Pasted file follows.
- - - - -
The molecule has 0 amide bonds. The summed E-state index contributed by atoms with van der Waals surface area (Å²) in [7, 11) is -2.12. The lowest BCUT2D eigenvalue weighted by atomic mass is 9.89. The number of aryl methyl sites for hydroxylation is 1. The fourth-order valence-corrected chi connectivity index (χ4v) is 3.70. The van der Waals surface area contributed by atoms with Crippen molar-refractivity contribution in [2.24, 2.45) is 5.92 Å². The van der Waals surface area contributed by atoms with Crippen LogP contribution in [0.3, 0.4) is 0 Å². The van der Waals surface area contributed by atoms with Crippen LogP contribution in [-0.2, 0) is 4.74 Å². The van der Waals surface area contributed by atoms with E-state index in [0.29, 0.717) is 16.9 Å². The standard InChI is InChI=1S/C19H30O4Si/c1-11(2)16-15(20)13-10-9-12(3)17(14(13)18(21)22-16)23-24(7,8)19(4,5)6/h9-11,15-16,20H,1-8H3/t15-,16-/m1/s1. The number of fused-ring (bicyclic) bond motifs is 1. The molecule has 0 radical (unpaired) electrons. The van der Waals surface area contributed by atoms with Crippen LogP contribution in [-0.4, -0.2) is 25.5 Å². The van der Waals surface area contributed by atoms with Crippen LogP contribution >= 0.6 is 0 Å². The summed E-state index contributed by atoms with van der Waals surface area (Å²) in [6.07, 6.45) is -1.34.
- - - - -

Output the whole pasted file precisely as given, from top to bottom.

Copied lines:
The molecule has 0 amide bonds. The summed E-state index contributed by atoms with van der Waals surface area (Å²) in [7, 11) is -2.12. The lowest BCUT2D eigenvalue weighted by atomic mass is 9.89. The number of aryl methyl sites for hydroxylation is 1. The fourth-order valence-corrected chi connectivity index (χ4v) is 3.70. The van der Waals surface area contributed by atoms with Crippen molar-refractivity contribution in [2.24, 2.45) is 5.92 Å². The van der Waals surface area contributed by atoms with Crippen LogP contribution in [0.3, 0.4) is 0 Å². The van der Waals surface area contributed by atoms with Crippen LogP contribution in [-0.2, 0) is 4.74 Å². The van der Waals surface area contributed by atoms with E-state index in [0.29, 0.717) is 16.9 Å². The standard InChI is InChI=1S/C19H30O4Si/c1-11(2)16-15(20)13-10-9-12(3)17(14(13)18(21)22-16)23-24(7,8)19(4,5)6/h9-11,15-16,20H,1-8H3/t15-,16-/m1/s1. The number of fused-ring (bicyclic) bond motifs is 1. The molecule has 0 radical (unpaired) electrons. The van der Waals surface area contributed by atoms with Crippen LogP contribution in [-0.4, -0.2) is 25.5 Å². The van der Waals surface area contributed by atoms with Crippen LogP contribution >= 0.6 is 0 Å². The summed E-state index contributed by atoms with van der Waals surface area (Å²) in [6.07, 6.45) is -1.34.